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Summary:

Olympics organisers have taken to social media to say spectators and athletes can upload photos from this summer’s London games venues, despite guidance that has been interpreted to the contrary.

Olympics organisers have taken to social media to say spectators can upload photos from this summer’s London games venues, despite guidance that has been interpreted to the contrary.

It is thought the London Organising Committee of the Olympic Games (Locog) is hoping to correct what it sees as misreporting by establishing a liberal interpretation of photo-upload rules as prohibiting only direct commercialisation of attendees’ pictures, in competition with contracts the likes of institutional photo wires may have.

But terms on attendees’ tickets read:

“Images, video and sound recordings of the Games taken by a Ticket Holder cannot be used for any purpose other than for private and domestic purposes and a Ticket Holder may not license, broadcast or publish video and/or sound recordings, including on social networking websites and the internet more generally…”

And a clause in the International Olympic Committee’s separate internet guidelines says:

“Participants and other accredited persons can post still photographs taken within Olympic Venues for personal use. It is not permitted to commercialise, sell or otherwise distribute these photographs.”

Each of those instructions appears stricter than the promise Locog has stepped in to give via Twitter. The first clearly prohibits posting of attendees’ photos online, and the second appears to prohibit “distribution” outside stadia, even in lieu of commercialisation.

Organisers appear keen that attendees recognise that, in reality, spectators won’t be frisked for whether they have published mobile photos nor have their handsets confiscated as though in some dystopian movie about a totalitarian state.

The IOC is also allowing participants and spectators to author first-person blogs and microblogs.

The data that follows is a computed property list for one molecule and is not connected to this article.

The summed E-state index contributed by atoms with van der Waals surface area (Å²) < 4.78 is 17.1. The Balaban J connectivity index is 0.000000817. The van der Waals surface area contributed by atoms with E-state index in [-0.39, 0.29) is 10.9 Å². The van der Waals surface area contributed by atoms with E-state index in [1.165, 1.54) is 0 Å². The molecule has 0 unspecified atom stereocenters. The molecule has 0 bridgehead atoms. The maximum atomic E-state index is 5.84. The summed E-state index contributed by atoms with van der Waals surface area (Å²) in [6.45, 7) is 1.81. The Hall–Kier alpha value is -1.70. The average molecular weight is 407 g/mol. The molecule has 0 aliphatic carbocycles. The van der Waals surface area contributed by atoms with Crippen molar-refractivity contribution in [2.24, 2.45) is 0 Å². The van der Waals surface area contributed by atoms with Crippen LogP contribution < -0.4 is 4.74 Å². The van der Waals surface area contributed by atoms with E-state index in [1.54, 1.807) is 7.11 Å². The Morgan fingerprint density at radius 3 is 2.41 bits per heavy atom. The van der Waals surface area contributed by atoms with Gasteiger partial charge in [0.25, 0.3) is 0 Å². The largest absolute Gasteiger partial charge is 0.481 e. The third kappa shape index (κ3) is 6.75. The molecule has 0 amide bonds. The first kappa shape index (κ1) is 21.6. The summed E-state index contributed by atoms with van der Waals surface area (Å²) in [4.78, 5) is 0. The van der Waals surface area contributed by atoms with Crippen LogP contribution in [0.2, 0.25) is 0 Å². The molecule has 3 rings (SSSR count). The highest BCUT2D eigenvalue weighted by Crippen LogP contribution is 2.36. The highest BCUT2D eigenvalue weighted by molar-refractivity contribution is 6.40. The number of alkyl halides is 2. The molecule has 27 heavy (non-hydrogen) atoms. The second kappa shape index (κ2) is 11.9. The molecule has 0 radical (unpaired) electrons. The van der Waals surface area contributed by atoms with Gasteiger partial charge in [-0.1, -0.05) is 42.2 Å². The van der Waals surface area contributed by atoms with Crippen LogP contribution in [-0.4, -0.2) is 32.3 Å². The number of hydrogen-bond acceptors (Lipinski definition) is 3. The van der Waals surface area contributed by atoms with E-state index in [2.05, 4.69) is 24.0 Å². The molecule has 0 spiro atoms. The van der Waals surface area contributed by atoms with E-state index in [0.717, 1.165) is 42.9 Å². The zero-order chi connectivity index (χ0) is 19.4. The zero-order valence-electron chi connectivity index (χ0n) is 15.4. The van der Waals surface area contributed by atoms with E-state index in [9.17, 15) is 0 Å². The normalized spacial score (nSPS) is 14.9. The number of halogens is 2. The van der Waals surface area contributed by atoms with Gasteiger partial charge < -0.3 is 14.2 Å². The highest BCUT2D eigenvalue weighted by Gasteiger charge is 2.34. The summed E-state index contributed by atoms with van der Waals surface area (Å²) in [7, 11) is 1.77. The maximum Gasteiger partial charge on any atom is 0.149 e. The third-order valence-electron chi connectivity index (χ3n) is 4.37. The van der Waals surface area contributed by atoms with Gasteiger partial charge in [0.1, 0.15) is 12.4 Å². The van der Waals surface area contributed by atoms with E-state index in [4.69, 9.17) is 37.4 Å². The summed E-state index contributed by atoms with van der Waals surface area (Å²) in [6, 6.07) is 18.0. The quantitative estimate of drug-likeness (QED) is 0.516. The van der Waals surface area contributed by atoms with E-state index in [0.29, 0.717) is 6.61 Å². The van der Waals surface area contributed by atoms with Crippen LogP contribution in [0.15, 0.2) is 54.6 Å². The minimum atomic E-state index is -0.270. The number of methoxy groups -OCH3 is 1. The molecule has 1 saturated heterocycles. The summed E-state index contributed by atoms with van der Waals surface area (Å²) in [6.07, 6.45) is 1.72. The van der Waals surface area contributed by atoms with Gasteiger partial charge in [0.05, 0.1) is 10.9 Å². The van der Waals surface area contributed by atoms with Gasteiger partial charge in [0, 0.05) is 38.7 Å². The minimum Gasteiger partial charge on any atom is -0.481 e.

The IOC is running an online hub aggregating athletes’ social status updates and a site curating photos of fans imitating sport stars. London 2012 also has Twitter accounts for the London 2012 Festival and mascots Wenlock and Mandeville.

Photo courtesy of Shutterstock user [Steve Heap].

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  1. Mobile Social Climbing Tuesday, May 1, 2012

    Reblogged this on Mobile Social Climbing and commented:
    Interesting development. Will be interesting to watch how the topic continues developing.

    (TERRIBLE pun intended…though technically, uploaded images don’t go through developing process…)

  2. WillieFDiazSF Tuesday, May 1, 2012

    Dont know about England, but in the USA, pictures taken in public areas are permitted. Personally, Id post all my pics of my time at the Olympics anywhere I damn well choose to show all my friends the great time and cultural spirit Im having. Isnt that what they are about?

  3. Just stay away from and ignore the Olympics, in fact, all big dollar sporting events. Starve the beast.

  4. The NCAA is doing the same thing. It claims it owns the events and the photos, videos of them. It’s going to take some kind of fan boycott to end the rising cost of tickets and the monopolistic stranglehold the NCAA has on college athletics.

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